“Truth exists” wrote Kierkegaard ”only as the individual himself produces it in action.” The lies that Julio and Tenoch tell each other about shagging the other’s girlfriend are devastating to their friendship. Sartre’s maxim that “hell is other people” is even more piquant amongst friends; if your friend is ultimately unknowable, at least friendship offers a tacit agreement of non-aggression and empathy. Without fraternity, hedonism puts you in the spotlight of existential isolation and keeps you there. No doubt Marxists delight at the moment when Tenoch and Julio exchange epithets - preppie, white thrash – that invoke both national and international class warfare. How can these guys be true buddies if history won’t let them? But then again, fraternity may be the last refuge of psychic autonomy against the “divide and conquer” strategies of global capitalism as it plunders and commodifies national youth cultures. Fraternity is refusal. To Marx. To McDonald’s.

The boys’ very shaky postures of machismo prevent them from seeing that they’ve been had by their own fantasies. To say that Luisa is some sort of femme fatale is wrong. We know she’s wise to all their moves from the very beginning, the way she invites their outrageous come-ons and then parries with salacious questions that force them to reveal their sexual callowness. When they gleefully recite their “astral cowboy manifesto”-- a sort of Ten Commandments for teenage Mexican guys who love drugs, soccer and chicks -- she feigns surprise and interest. It’s a ploy of good faith though. She’s trying to keep her tour guides amused as she searches for her answers to the “groundlessness” that’s been thrust upon her. The world she had constructed for herself has revealed its lack of foundation. Like Mersault in Camus’ “The Stranger”, she is making an eleventh-hour fight for freedom. Her life has been spent in the service of others. Unlike Mersault, she has lived a moral life, a moral life achieved through good works. Now she must live for herself.

The parched Mexican countryside is much more than a metaphor for the existential distress of the characters. Antonioni was a master of using the emptiness of city spaces and architecture to articulate the isolation of the individual and the capitulation of the individual into the ennui that the open spaces invited. And who can forget the final shot of The Passenger when the desert hotel where Jack Nicholson’s doppelganger meets his demise in the blazing midday soon is shown in quiet repose at twilight. Alfonso Cuaron uses the Mexican landscape with equal aplomb. Oaxaca is, in fact, the inconvenient Mexico that sits between the boys’ pampered niche in the city and the bourgeois fantasy of the virgin beach. The countryside is all too real. At one point, the camera offers a point-of-view shot as the car drives through some dreary small town, the streets lined with cantinas and auto-junkyards. A woozy melancholic Brian Eno song plays on the soundtrack. Then the radio stammers and dies. Culture is being sapped of its comforting energies by the forces of nature. The music that the boys have used to keep their jocularity on track is suddenly gone. Moments later, we see Tenoch making the unhappy connection between his own life and the fleeting glimpse of a sign marking the town from which his nanny came to tend to his every whim. Suddenly, he is in the moment, in the landscape, in the history of the country. Then, the car breaks down.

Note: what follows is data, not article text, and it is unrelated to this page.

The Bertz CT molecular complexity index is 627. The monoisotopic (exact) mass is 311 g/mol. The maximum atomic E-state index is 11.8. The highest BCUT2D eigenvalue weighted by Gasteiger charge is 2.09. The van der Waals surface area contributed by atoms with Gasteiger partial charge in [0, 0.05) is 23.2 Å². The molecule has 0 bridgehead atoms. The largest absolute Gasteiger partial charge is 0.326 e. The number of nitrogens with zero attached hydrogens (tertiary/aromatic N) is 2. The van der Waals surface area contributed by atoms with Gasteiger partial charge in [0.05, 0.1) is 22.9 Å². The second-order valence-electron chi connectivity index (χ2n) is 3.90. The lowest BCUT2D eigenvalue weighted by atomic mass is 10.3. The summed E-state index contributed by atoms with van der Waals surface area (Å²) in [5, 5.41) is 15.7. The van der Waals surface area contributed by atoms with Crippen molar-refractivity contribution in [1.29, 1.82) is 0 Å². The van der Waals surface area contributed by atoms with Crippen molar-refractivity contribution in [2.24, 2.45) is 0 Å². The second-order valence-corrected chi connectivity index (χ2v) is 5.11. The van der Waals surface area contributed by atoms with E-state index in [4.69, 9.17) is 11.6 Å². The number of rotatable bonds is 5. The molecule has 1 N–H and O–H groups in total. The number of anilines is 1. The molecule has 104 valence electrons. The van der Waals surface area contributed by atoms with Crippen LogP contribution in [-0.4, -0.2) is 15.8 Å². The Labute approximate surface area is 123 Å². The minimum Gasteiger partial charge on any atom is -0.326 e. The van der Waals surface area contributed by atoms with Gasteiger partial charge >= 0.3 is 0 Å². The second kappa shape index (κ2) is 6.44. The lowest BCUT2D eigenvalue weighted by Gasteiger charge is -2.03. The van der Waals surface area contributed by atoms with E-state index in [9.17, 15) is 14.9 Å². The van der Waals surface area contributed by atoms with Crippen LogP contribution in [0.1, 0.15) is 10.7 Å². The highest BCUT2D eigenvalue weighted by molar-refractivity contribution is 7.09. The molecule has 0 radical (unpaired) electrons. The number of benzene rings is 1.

Bye Bye Brazil (1981), a film by Carlos Diegues, used the same road movie premise to discuss the impact of television on rural communities in northern Brazil and the displacement and provisional re-integration of older communication technologies and practices under the cathode ray tube regime. As a ragtag vaudeville troupe crosses the Amazon forest in search of an audience untouched by television, they realize the battle is lost. No place is safe from the glowing beast; the troupe breaks up and scatters. At one point in Tambien, Luisa places a call from a payphone in a dusty roadside bar. The camera cuts to her well-kept apartment where her message fills the empty rooms. She is saying goodbye to her husband but she is also saying goodbye to the false promise of communication technology -– that human connections are inevitable and stable regardless of distance. They are not and the further the characters in this film move into the Mexican landscape, the less they can rely on communication technologies to “solve” the absurd. No music can drown out their isolation. No device can plug them into a world revealed to be a fraud.

Diegues infuses his film with a documentarian’s curiosity about life and work going around the main characters and events. Small town life is shown to be full of community spirit and folk wisdom that resists and then integrates the forces of progress to its own end. Cuaron offers the same sort of glimpses. As the boys joust with Luisa in a small town restaurant, the camera leaves them to follow an old woman walking into the kitchen. She stops in an adjacent nook, downs a jigger of firewater and does an impromptu soft shoe number to a ranchero playing on the jukebox. Then onward to the kitchen itself where a group of women are joyously cooking. Earlier, at the society wedding, the camera tracks with waiters and maids as they deliver food to bodyguards minding the limos idling out in the parking lot.